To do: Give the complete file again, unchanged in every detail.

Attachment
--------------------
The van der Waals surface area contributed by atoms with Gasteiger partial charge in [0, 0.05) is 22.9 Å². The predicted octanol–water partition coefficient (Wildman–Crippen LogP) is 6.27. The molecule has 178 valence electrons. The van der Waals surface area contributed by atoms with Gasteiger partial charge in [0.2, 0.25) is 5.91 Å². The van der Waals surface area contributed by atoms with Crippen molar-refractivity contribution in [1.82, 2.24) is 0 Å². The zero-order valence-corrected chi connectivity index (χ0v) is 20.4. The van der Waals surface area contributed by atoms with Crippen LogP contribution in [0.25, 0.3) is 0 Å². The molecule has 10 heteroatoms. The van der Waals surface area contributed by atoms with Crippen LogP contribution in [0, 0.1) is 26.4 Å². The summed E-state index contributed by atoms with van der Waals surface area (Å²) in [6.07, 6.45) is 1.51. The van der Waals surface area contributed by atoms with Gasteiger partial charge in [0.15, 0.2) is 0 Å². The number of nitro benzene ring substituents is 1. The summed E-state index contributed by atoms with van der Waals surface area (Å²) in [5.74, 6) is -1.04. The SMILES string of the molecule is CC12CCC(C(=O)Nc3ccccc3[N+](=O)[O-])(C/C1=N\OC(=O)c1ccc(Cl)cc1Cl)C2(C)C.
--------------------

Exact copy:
The van der Waals surface area contributed by atoms with Gasteiger partial charge in [0, 0.05) is 22.9 Å². The predicted octanol–water partition coefficient (Wildman–Crippen LogP) is 6.27. The molecule has 178 valence electrons. The van der Waals surface area contributed by atoms with Gasteiger partial charge in [0.2, 0.25) is 5.91 Å². The van der Waals surface area contributed by atoms with Crippen molar-refractivity contribution in [1.82, 2.24) is 0 Å². The zero-order valence-corrected chi connectivity index (χ0v) is 20.4. The van der Waals surface area contributed by atoms with Crippen LogP contribution in [0.25, 0.3) is 0 Å². The molecule has 10 heteroatoms. The van der Waals surface area contributed by atoms with Crippen LogP contribution in [0, 0.1) is 26.4 Å². The summed E-state index contributed by atoms with van der Waals surface area (Å²) in [6.07, 6.45) is 1.51. The van der Waals surface area contributed by atoms with Gasteiger partial charge in [0.15, 0.2) is 0 Å². The number of nitro benzene ring substituents is 1. The summed E-state index contributed by atoms with van der Waals surface area (Å²) in [5.74, 6) is -1.04. The SMILES string of the molecule is CC12CCC(C(=O)Nc3ccccc3[N+](=O)[O-])(C/C1=N\OC(=O)c1ccc(Cl)cc1Cl)C2(C)C.